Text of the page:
Tuesday, November 1, 2011

Mining is an integral part of rural Nevada, so why do some in the state want to raise taxes on the industry?

Based on Nevada's "Silver State" nickname alone, you might guess that mining is an important industry to the state. Mining helped paved the way for statehood and first drew settlers to the inhospitable terrain. As reported by the Reno Gazette Journal, the mining continues to be a vital industry as the state looks to mining companies to bolster the economy in rural areas. As a result of its prominent place in Nevada's history and, the mining industry has been the beneficiary of a number of favorable tax laws. But, as Nevada's budget continues to shrink as a result of the slumping tourism sector, some Nevadans are starting to question the benefits provided to the mining companies.

The Las Vegas Sun noted that the debate results from the fact that the mining industry's tax rate in Nevada is constitutionally capped at 5%. Companies can then deduct extraction and production costs to further lower their taxes. Some of those deductions include things like fire insurance and marketing costs. This has led some people to ask whether those deductions are the result of industry-specific expenses or are simply the cost of doing business.

Representatives from the Nevada Mining Association argue that any increase in their state taxes would artificially inflate the price of their extracted minerals. They also argue that it is unfair for the state to expect a single industry to shoulder the state's deficit woes. Further, members of the Nevada Mining Association such as Barrick are often quick to point out that they have paid record taxes in recent years and that they have invested heavily in rural areas as part of developing their claims.

There is no doubting that the mining industry is important to rural Nevada. Nobody seriously challenges the Nevada Mining Association's claims that they provide some of the highest paying jobs in rural areas, employ a large number of people, and have made significant investments in the state that benefit local economies. What the mining company's protests seem to miss though, is that they have long been afforded special treatment. Those who want to increase the mining industry's tax burden are singling out the industry now because it has enjoyed special treatment in the past.

An example is illustrative. According to the American Gaming Association's Survey of the States, in 2010 Nevada casinos raked in $10.4 billion in total revenue. Of that amount, they paid $835.42 million in state taxes. That resulted in a tax rate of just over 8%. According to the Nevada Mining Association's own FAQ page, in 2009, members of the Association produced $5.8 billion in minerals in Nevada. That same year, they paid $200 million in taxes to state and local governments. That resulted in an effective tax rate of about 3.45%. According to one researcher in the state, Nevada mining companies paid 0.5% in taxes from 2000 through 2007. In other words, the mining industry has been taxed at no more than half the rate applied to Nevada's premier industry. And it appears by some calculations that the industry has paid taxes at a fraction of the rate paid by casinos. If mining companies are being singled out in current budget discussions, it is not in an attempt to force them to carry the state of Nevada, but instead to make them pay their fair share.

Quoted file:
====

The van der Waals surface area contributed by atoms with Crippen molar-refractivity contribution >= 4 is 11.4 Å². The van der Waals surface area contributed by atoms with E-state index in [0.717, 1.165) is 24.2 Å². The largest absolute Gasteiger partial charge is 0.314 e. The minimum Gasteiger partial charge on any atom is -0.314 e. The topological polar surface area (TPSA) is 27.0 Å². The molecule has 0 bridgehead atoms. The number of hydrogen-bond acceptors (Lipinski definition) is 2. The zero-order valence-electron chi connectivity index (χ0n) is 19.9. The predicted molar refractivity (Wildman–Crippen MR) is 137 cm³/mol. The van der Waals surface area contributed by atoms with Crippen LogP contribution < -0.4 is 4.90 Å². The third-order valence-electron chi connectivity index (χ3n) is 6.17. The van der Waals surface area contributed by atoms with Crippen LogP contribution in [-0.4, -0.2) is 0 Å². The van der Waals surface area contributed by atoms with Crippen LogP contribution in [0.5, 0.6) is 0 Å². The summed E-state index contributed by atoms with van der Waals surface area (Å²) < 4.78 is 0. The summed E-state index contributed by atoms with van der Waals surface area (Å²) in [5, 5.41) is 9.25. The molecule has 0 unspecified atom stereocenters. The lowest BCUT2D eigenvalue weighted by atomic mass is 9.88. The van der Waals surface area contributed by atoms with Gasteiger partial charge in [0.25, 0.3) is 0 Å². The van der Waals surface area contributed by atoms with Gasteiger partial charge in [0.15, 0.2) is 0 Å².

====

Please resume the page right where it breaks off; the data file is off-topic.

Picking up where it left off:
Mining is an important industry to Nevada both historically and for the future. Mining companies allow many Nevadans the opportunity to earn a good wage in rural places. Their investments also produce a number of economic benefits for towns that do not have any other large employers. However, start driving on almost any highway in the state and you won't have to drive very far to find any number of abandoned ghost towns and mining camps that dried up when their local mines shut down. By its very nature, mining cannot last forever. Every day that a mine operates successfully, it is one day closer to its inevitable closure. The mining companies can pick up and move on to other places once they have exhausted Nevada's natural resources. The push for higher taxes is simply an opportunity to make sure that those companies pay their fair share in the meantime so that Nevadans won't be forced to follow them elsewhere when they move on.


JLS said...

I also think mining in Nevada can play out very differently in rural and urban places. Because of the high price of gold, towns like Elko have boomed, even during a recession, while the major cities have been hit the hardest. I have friends from mining areas who are very loyal to the industry. The companies give out substantial scholarships to local kids and can pump a lot of money into the economy. Many of my urban friends seem to focus on the negative environmental impacts of the industry. The low tax burden adds another element to the discussion!

Scarecrow said...

During Sarah Palin's time as Alaska's governor, she increased taxes on the state's prime natural resource: oil. As a result, Alaska is one of the few states that hasn't been forced to drastically cut its budget.

Kevin's juxtaposition between gaming and mining is also illustrative. While there are only so many minerals that can be taken out of Nevada, there will always be people who want to play games of chance. If anything, the state should have a higher tax rate on minerals, so they get the most out of the industry while they still have a shot.

Lisa R. Pruitt said...

A controversy over taxing extraction industries brought down Kevin Rudd's government in Australia in 2010. Here's a relevant story:


A few months later, Rudd was out ...and most attribute his steep drop in popularity to the so-called mining super tax.